In Dolin’s poem we wake up abruptly inside the walls of an ancient temple. Walls are all we have to orient ourselves here in this place, which is without roof or pillars. “I don’t know how” this transformation took place, the unnamed speaker confesses almost shyly, but suddenly she seems to have so much space inside. I love the care and attention of the speaker’s observant eye that draws my own eye down the page. This eye is able to see even the print of lettering on pocket lint, the smallest creatures taking their place in the choreography of worship, and how it all constellates into a whole, into praise. Suddenly, in the very end the “temple” itself moves, rising and bowing along with all the worshipping spirits within it.
From cramped to roofless
——-I became—I don’t know how—
————–an open-air temple with no pillars.
My walls of stone, lichen-covered,
where many feet came to pray.
——-The willows shook around me
————–as mice and small insects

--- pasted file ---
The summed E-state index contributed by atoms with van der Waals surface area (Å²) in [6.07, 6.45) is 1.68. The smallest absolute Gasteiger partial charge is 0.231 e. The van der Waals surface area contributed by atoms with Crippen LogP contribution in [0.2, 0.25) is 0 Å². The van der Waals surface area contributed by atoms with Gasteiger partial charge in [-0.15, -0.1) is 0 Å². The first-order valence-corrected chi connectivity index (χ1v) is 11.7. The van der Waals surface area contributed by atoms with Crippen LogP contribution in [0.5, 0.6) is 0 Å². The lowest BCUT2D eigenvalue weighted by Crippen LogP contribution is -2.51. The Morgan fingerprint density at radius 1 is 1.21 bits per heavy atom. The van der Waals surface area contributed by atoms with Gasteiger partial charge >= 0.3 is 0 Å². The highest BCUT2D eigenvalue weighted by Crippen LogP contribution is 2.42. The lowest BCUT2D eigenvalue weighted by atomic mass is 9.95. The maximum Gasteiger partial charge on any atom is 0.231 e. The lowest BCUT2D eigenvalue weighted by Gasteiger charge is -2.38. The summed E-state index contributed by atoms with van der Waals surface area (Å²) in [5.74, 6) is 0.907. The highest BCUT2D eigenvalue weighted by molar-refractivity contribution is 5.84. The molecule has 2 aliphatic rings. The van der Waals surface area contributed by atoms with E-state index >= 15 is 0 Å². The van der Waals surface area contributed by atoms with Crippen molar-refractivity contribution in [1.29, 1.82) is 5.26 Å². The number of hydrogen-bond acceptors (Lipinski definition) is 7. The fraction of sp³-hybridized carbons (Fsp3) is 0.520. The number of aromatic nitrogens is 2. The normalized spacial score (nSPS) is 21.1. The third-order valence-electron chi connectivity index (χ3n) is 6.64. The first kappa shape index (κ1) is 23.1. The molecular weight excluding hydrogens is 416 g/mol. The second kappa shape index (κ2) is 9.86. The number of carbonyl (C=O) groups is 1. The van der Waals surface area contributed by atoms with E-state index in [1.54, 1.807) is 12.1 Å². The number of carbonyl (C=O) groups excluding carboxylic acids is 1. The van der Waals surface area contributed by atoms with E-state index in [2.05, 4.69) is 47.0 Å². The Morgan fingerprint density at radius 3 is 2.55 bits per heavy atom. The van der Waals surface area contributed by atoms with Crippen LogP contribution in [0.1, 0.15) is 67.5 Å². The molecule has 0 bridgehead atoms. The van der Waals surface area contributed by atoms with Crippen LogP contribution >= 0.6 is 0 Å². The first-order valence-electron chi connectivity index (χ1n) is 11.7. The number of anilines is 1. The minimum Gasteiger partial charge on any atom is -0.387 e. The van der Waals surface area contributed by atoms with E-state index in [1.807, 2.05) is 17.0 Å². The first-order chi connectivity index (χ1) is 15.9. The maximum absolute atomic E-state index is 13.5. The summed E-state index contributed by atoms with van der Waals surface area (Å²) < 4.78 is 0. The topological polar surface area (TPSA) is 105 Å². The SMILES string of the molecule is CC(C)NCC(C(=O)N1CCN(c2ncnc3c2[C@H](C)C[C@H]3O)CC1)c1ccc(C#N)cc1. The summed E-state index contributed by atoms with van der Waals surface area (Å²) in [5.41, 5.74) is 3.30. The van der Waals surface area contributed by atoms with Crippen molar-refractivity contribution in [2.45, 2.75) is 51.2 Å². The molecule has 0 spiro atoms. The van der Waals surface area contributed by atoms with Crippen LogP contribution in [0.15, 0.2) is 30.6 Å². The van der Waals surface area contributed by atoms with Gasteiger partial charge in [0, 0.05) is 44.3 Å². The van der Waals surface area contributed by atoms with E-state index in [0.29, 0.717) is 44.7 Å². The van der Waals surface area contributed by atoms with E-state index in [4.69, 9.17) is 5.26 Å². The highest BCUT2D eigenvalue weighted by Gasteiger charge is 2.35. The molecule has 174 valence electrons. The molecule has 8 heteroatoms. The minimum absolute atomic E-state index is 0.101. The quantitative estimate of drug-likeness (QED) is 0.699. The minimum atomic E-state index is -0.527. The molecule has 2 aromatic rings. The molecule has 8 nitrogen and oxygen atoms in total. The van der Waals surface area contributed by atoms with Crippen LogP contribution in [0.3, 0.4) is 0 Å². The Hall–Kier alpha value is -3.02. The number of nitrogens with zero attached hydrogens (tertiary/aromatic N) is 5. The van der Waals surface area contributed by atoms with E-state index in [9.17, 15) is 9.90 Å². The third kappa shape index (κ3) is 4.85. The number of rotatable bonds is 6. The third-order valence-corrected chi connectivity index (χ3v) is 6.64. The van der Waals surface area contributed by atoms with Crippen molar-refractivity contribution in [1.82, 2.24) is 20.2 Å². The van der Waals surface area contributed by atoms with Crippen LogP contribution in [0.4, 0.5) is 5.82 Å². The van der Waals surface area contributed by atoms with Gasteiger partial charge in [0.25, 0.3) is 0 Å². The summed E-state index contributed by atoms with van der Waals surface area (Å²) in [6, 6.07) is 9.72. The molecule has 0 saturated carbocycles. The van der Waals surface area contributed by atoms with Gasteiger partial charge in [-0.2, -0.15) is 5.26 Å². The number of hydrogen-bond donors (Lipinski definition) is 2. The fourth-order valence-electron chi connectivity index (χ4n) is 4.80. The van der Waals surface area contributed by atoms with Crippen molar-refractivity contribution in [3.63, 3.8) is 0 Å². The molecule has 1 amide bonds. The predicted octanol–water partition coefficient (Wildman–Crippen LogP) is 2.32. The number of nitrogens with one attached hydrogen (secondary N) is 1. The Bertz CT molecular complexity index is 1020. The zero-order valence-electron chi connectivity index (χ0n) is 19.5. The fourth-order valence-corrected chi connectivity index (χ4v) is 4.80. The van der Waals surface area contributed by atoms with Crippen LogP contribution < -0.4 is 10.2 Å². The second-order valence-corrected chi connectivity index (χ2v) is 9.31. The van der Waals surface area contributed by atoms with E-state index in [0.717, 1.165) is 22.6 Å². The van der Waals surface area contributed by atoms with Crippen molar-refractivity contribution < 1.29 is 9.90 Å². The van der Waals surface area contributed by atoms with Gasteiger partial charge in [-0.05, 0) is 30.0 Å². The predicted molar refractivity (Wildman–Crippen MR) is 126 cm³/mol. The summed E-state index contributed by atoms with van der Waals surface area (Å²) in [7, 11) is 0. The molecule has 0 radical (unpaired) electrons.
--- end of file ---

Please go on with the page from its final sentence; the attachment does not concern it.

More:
knelt in moonlight, I could feel
the breath of many spirits
——-winging through my chamber:
————–rabbis dropping pocket lint—
specks of letters their devotional
thumbs rubbed off prayers—
——-peppered the air. As lithe women
————–led the service of dancing
I saw the specks drifting
into place, magnetized into
————–Aleinu wafting in air.
And I arose within my life and bowed.
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Written by: Sharon Dolin
Sharon Dolin is the author of six books of poems, most recently Manual for Living, Whirlwind, and Burn and Dodge (all from Pittsburgh), winner of the AWP Donald Hall Prize in Poetry. The recipient of a 2016 PEN/Heim Translation Fund grant, she directs and teaches in the international workshop Writing about Art in Barcelona.
Above image by Ondrej Salek, used with permission under a Creative Commons License.